Bottom: Guest House Paradiso (Review)

Guest House Paradiso was developed as a brand new project, totally divorced from the two well known earlier series involving stars Rik Mayall and Adrian Edmondson The Young Ones and Bottom.

This desire to differentiate is extremely confusing, as the duo essentially play the exact same characters as the other two shows. This subsequent confusion seemed to then spread to the viewing audience, as many decided that they weren’t interested in anything new and stayed away in droves, leading to an about face and a rebranding as Bottom: Guest House Paradiso.

But the ticket buying horse had bolted, and this film was seen by only a precious few. Which is and isn’t a pity, because for better or worse it is simply an elongated episode of Bottom with more swearing, slightly bawdier humour and a whole lot more vomit.

And if that sentence alone doesn’t inspire you to seek this out or stay the hell away, nothing will.

Mayall and Edmondson play the manager and dogsbody of the titular hotel, perched precariously on the edge of a precipitous cliff and immediately adjacent to a nuclear plant.

The hotel is similarly disadvantaged in staff as it is location. But as you would expect it is cheap.

Richie (Mayall) is the pompous smarmy hotel manager, pathetic, delusional and disgusting. His surname is ‘Twat’ – pronounced ‘Thwait’ – though as you would expect it is often said quite differently.

Eddie (Edmondson) is Richie’s gormless and quite possible retarded assistant, whose only vices seems to be alcohol and breaking the fourth wall – something Edmondson does extremely frequently and well.

The duo delight in abusing each other verbally and physically.

Just another day for the boys.

Oh how they like the physical side. An early scene has them both exploded, another sees Eddie have his head run over by a truck – which leaves a mark – among other maladies they are de-nippled, roasted, poisoned and have their nether regions crushed repeatedly in hugely exaggerated fashion.

Among the poor unfortunates who come to temporarily reside at the GHP are Bill Nighy and partner and Simon Pegg (in his first film) and his young family. Richie and Eddie treat everyone as equals, which if you re-read the paragraph above isn’t necessarily such a good thing. It is fair though I guess.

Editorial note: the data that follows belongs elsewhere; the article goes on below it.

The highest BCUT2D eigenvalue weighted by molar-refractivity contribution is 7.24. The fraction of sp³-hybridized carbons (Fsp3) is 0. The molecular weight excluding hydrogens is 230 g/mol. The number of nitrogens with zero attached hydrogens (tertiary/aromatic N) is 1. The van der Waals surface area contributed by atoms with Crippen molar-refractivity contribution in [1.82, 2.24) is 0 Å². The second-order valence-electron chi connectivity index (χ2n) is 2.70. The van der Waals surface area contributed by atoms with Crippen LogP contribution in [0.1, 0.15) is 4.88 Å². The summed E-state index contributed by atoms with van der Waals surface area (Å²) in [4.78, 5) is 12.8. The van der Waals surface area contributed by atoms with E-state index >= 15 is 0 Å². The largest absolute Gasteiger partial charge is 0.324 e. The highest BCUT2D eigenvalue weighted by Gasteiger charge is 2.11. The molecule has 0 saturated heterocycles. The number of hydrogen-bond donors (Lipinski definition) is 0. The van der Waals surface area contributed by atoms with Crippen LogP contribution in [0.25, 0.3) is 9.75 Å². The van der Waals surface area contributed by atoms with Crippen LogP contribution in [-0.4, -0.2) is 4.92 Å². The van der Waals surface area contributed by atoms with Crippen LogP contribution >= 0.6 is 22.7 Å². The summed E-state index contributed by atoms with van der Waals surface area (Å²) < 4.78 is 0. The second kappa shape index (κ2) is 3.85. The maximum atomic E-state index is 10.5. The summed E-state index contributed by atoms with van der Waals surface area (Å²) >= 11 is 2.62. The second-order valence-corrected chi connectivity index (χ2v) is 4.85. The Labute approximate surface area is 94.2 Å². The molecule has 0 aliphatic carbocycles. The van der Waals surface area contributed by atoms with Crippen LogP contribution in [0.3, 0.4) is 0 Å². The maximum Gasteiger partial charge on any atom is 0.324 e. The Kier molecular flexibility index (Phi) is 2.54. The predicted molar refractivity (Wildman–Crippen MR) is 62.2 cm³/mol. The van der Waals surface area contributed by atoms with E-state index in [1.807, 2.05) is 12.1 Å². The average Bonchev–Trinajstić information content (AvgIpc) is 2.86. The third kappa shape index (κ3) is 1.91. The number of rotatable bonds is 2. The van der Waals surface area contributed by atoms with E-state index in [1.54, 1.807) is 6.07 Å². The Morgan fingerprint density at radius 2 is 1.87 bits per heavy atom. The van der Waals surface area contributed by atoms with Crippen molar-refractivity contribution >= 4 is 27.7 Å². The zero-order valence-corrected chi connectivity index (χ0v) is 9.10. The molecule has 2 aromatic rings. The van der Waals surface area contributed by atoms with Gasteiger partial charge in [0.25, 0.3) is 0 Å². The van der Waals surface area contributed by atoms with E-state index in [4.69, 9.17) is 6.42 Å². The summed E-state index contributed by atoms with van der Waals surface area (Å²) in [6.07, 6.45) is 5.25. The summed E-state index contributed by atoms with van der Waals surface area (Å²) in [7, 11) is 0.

Oh and I seem to remember among the violence, swearing and innuendo was a plot concerning a runaway movie starlet and a misogynistic Italian Prince. And vomit. Lots of vomit.

In truth stretching a 25 minute episode of Bottom is asking a bit much of an audience. There is only so many fart jokes and terrible trouser puns that one can take before they reach capacity, but despite myself I couldn’t help but laugh a few times in the graciously brief 80 something minutes, something that my wife simply could not understand having walked in with around 10 minutes of the film remaining.

But if you can’t laugh at a man releasing a ball of vomit that chases the ‘heroes’ downstairs a la Raiders of the Lost Ark then what can you laugh at? Especially when the cheeks and jowls of the unfortunate vomiter end up in the most logical flappy and distended way possible.

Don’t be surprised if you find yourself offended and grossed out by this film. Don’t be ashamed if you kinda like it.

Final Rating – 6.5 / 10. Guest House Paradiso mines the same depths that Bottom did for years and that The Young Ones did even earlier – though without the occasional genius of that particular series – you like it or you don’t.

About OGR

While I try to throw a joke or two into proceedings when I can all of the opinions presented in my reviews are genuine. I don't expect that all will agree with my thoughts at all times nor would it be any fun if you did, so don't be shy in telling me where you think I went wrong... and hopefully if you think I got it right for once. Don't be shy, half the fun is in the conversation after the movie.
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